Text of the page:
The neurotoxic effects of aluminum exposure are well documented, and recently, environmental aluminum and aluminum-containing vaccines have garnered attention as potential causes of neurodegeneration. In general, in vitro exposure of neural cells to aluminum has been shown to result in pronounced alterations in mitochondrial structure and function, leading to marked increases in ROS, reduction of mitochondrial enzyme activity, and cell death [45]. Aluminum also interferes with the activity of NADP-isocitrate at the mitochondria, decreasing the pool of NADPH that is available and necessary for the regeneration of GSH, and thereby decreasing GSH levels [61]. In vivo examination of aluminum neurotoxicity has demonstrated that healthy mice treated with aluminum hydroxide display significant motor deficits and develop pathological features similar to those observed in ALS [62]. These results are notable in that Veterans of the 1990-1991 Gulf War who received vaccines containing aluminum hydroxide adjuvant demonstrate a significant increase in the incidence of ALS, implicating aluminum toxicity as one potential environmental factor in some forms of sporadic ALS [62, 63]. Our experiments clearly demonstrate that Immunocal pretreatment is capable of significantly reducing the degree of neurotoxicity observed with aluminum in CGN cultures. We further confirmed that the protective effects of Immunocal were not due to metal chelation by removing Immunocal-containing media prior to the addition of AlCl3.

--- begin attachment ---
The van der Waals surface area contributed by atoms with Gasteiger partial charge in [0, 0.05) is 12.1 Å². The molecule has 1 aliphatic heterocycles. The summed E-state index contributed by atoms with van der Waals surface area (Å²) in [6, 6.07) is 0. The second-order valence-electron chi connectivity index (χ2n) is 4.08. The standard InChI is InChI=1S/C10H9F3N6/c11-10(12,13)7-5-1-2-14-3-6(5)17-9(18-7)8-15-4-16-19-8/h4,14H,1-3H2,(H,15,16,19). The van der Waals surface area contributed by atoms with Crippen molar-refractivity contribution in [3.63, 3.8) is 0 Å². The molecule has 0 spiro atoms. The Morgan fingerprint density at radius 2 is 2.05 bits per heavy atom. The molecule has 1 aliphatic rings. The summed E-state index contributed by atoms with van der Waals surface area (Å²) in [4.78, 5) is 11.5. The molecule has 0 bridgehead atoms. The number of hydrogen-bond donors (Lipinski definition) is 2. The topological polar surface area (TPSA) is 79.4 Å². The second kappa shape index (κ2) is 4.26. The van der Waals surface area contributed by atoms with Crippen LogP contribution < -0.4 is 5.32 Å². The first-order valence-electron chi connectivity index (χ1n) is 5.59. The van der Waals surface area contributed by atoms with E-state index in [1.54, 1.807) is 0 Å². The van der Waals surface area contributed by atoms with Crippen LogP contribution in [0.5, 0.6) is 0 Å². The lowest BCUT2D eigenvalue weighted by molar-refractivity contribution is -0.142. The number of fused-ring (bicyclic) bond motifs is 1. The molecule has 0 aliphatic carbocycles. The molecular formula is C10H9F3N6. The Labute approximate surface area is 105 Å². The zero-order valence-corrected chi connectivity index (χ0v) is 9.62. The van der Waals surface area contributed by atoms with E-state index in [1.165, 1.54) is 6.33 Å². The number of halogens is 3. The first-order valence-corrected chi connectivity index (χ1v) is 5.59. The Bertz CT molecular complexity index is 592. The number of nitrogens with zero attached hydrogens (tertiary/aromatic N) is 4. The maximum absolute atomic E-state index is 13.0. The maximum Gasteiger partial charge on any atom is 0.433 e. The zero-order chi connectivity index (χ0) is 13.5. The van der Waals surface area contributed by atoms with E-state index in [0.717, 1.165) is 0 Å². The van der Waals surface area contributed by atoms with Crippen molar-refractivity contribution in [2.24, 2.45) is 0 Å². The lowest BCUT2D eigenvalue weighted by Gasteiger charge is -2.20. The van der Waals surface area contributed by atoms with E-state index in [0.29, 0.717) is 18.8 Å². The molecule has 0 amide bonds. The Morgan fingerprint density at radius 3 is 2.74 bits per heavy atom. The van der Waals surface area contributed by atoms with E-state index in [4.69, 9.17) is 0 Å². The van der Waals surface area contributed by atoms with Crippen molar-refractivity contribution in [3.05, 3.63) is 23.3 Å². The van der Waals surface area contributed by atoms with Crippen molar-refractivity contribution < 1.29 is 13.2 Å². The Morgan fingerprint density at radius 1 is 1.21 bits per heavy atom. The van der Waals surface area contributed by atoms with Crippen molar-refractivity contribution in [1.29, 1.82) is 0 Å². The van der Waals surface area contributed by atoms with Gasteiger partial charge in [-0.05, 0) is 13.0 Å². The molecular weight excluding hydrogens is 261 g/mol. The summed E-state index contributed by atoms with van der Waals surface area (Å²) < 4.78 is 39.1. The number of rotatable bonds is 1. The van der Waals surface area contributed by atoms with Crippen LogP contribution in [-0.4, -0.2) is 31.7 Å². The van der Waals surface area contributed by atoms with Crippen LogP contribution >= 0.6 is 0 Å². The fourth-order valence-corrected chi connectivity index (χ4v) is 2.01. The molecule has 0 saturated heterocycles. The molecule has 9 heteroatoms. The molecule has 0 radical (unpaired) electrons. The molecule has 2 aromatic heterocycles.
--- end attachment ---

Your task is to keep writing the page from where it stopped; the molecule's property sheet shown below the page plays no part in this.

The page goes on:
To determine if the protective action of Immunocal observed in CGNs was reproducible in other neuronal cell types bearing relevance to neurodegenerative disease, we examined the capacity of this supplement to protect NSC34 motor neuron-like cells from oxidative stress and excitotoxicity. NSC34 cells are a hybrid cell line consisting of spinal cord motor neurons fused with mouse neuroblastoma cells [64]. We first analyzed the ability of Immunocal to protect NSC34 cells from H2O2-induced oxidative stress. Immunocal pretreatment of NSC34 cells dose-dependently attenuated H2O2-induced cell death. We next examined the potential of Immunocal to ameliorate damage induced by excitotoxic insult in NSC34 cells, which were differentiated by prolonged serum withdrawal to induce the expression of NMDA receptors [47]. Excitotoxicity is known to play a prevalent role in the pathogenesis of multiple neurodegenerative diseases, including ALS, and is intimately linked with both oxidative and nitrosative stress [65]. Immunocal pretreatment of differentiated NSC34 motor neuron-like cells significantly reduced the injurious effects of glutamate excitotoxicity in a dose-dependent manner.